Lame Duck Kicks Off
November 24, 2014
By Mike Amery, Legislative Counsel, Federal Affairs
Renewed Fight Against SGR Needs Your Support
A top priority of the AAN during the current lame duck session of Congress is to finally pass a complete repeal of the Sustainable Growth Rate (SGR) formula, which now calls for physician Medicare reimbursement to be cut by 20.2 percent when the most recent patch expires on March 31, 2015.
The AAN has joined the entire physician community in lobbying members of Congress to make this a top priority. As readers of Capitol Hill Report may remember, with the support of the physician community, Congress came to an agreement last spring on ending the SGR and replacing it with new physician payment models. All that is needed is for congressional leaders to find offsets for the cost.
The consequences of not passing this SGR solution in the lame duck Congress are severe. If this is pushed into 2015, it will require new legislation that is certain to be debated strenuously, and with turnover in Congress, it will be difficult to get the current agreement again. All of this contributes to perpetual uncertainty in the Medicare program for both physicians and patients.
All US AAN members received an action alert from the Academy last week asking them to contact their members of Congress to pass a permanent SGR repeal. If you haven’t had a chance to send a message, please do so as soon as possible.
AAN Ally Wins Top Energy & Commerce Committee Post
Members of Congress returned to Washington last week. They were joined by the incoming class of 57 House and 12 Senate freshmen to elect leadership and committee chairs for the 114th Congress that begins January 6, 2015.
As expected, Republicans re-elected Speaker John Boehner (R-OH) as the leader of the House and Mitch McConnell (R-KY) was elected Senate Majority Leader. Democrats retained their leaders Rep. Nancy Pelosi (CA) and Sen. Harry Reid (NV).
The one key race for the AAN was the election of Rep. Frank Pallone of New Jersey to be the ranking member (leader of the minority party) of the Energy & Commerce Committee (E&C). Pallone won 100-90 in a Democratic Caucus secret ballot over Rep. Anna Eshoo (D-CA).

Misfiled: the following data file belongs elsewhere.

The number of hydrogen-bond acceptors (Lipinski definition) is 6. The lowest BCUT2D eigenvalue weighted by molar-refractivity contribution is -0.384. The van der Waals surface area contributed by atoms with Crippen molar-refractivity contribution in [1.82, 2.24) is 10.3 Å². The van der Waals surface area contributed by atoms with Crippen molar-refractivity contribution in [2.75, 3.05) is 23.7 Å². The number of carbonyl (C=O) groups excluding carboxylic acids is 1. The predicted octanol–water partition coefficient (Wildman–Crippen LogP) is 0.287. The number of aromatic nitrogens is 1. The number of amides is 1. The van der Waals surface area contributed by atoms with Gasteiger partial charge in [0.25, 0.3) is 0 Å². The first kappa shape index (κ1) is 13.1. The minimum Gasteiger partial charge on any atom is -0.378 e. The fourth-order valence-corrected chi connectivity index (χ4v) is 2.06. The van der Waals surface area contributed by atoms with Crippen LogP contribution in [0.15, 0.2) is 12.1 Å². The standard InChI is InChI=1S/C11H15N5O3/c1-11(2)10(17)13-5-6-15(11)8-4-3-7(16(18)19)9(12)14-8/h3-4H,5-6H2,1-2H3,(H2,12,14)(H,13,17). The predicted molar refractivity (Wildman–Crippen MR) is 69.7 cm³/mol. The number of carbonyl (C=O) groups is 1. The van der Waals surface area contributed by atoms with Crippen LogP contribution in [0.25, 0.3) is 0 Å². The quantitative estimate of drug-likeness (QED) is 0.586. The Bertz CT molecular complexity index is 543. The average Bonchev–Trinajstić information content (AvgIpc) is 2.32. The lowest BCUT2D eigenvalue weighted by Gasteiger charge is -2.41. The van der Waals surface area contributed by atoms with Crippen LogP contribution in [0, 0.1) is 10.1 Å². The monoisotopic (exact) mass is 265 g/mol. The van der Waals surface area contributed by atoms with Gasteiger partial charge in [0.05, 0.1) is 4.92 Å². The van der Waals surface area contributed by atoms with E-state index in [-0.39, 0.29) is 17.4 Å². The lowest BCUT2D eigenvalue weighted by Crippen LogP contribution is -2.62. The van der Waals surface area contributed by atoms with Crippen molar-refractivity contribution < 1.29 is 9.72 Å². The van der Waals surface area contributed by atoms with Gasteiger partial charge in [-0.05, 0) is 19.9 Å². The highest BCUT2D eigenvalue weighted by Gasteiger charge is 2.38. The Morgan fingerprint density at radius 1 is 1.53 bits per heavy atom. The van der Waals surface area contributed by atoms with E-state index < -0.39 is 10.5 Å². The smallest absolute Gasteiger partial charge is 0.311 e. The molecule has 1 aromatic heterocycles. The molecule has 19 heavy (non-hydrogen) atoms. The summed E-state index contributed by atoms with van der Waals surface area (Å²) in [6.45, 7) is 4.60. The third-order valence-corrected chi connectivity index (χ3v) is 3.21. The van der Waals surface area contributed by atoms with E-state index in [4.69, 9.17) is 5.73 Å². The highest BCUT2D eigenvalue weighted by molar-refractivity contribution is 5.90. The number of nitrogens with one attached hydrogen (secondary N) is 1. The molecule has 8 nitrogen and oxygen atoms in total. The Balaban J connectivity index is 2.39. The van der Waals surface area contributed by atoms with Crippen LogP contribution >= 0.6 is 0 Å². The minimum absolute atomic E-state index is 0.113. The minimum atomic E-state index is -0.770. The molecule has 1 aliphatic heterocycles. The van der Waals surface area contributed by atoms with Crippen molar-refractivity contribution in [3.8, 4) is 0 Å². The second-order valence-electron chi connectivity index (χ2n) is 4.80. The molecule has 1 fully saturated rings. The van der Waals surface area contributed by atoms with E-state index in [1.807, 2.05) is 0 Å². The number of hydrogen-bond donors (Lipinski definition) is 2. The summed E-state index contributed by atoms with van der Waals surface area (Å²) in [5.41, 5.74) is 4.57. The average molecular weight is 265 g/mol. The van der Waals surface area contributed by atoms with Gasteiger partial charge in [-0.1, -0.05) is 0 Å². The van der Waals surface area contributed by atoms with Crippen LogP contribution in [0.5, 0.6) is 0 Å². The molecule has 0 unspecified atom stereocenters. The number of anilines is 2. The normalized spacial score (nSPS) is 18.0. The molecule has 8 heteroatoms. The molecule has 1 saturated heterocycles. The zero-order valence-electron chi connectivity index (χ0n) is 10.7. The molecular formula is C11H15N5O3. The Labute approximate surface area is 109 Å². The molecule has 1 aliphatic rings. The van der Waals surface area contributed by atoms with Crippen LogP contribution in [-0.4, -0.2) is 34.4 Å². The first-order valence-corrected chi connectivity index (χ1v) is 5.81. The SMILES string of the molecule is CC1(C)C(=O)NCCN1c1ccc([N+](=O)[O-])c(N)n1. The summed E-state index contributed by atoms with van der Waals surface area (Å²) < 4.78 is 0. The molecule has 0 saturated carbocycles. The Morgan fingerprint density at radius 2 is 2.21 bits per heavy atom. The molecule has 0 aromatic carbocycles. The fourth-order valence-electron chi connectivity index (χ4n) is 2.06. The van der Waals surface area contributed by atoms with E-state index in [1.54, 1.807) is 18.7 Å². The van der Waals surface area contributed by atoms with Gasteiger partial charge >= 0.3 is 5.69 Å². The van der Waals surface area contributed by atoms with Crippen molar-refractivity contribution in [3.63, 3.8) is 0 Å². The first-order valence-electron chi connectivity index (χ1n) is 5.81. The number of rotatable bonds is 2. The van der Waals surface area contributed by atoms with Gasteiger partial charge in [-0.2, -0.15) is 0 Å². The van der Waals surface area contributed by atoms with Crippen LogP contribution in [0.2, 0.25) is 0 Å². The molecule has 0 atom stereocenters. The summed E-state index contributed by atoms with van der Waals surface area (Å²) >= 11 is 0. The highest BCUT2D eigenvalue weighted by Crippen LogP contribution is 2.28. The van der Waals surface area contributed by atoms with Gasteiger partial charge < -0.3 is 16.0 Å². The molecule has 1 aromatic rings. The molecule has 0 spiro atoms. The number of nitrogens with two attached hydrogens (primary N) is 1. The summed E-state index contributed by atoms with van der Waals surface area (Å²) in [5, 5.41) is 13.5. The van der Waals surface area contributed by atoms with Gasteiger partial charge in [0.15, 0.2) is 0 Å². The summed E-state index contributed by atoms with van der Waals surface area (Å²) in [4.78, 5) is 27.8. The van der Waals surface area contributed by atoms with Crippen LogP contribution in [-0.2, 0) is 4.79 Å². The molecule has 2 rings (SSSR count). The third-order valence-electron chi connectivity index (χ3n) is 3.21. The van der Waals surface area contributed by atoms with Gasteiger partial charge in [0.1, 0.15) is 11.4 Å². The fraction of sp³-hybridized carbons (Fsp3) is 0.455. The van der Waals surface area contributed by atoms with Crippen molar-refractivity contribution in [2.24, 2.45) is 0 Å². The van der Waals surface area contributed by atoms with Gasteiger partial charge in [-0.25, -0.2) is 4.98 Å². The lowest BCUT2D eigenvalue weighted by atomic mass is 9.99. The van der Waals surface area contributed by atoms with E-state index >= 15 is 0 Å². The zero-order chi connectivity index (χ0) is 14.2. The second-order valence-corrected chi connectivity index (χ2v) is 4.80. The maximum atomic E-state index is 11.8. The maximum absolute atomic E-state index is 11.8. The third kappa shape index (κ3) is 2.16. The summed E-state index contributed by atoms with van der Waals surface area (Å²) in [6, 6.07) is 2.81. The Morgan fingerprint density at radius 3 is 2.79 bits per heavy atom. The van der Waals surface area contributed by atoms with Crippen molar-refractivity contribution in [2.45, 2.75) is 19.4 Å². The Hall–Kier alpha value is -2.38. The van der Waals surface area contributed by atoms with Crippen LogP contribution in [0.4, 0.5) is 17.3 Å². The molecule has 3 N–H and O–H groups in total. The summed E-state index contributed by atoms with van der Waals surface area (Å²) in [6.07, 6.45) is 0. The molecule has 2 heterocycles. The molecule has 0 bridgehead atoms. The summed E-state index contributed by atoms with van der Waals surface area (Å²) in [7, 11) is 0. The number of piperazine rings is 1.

E&C has jurisdiction over many of the federal health care policy decisions impacting physicians and patients. For years we have collaborated closely with Pallone and his staff while he led Democrats on the E&C Health Subcommittee. Pallone has worked to ensure that neurology is included in efforts to improve payments for primary and cognitive physicians. He recently authored legislation to extend the Affordable Care Act’s Medicaid bump with the inclusion of neurology.
I joined Rep. Pallone, his staff, and other supporters for a victory party after his election so I could extend a personal congratulation from the AAN on his close victory. We are looking forward to continuing to work with him as he leads House Democrats on E&C.
Era of Bera Continues
It appeared that neurology supporter Rep. Ami Bera, MD, (D-CA) had lost his re-election bid, as I mentioned in the last Capitol Hill Report. However, Bera came back with a victory when his district’s absentee and provisional ballots finally were tallied. This puts another candidate supported by our BrainPAC in the win column and returns a neurology champion to Congress for a second term. Congratulations, Rep. Bera!
Earlier this year, the Federation of State Medical Boards (FSMB) released model legislation with the goal of streamlining the licensure process for those physicians who wish to be licensed in multiple states. Known as the “Interstate Compact,” not only would it remove some administrative burdens during the licensing process, it also would help increase access to care for patients in underserved areas.
Highlights of the compact include:
- Voluntary participation for both states and physicians
- Each state retains sovereignty on traditional issues reserved for state jurisdictions
- Physicians must follow the rules in each state
- A license to practice can be revoked by all compact states
- Not all physicians are eligible (such as physicians who have been reprimanded, etc.)
The AMA officially adopted policy on this issue during the Interim House of Delegates meeting in early November, with the AAN providing vocal support. States can begin considering adopting this legislation in 2015. The Academy looks forward to working with policymakers, the AMA, FSMB, and other stakeholders to help advance this important legislation.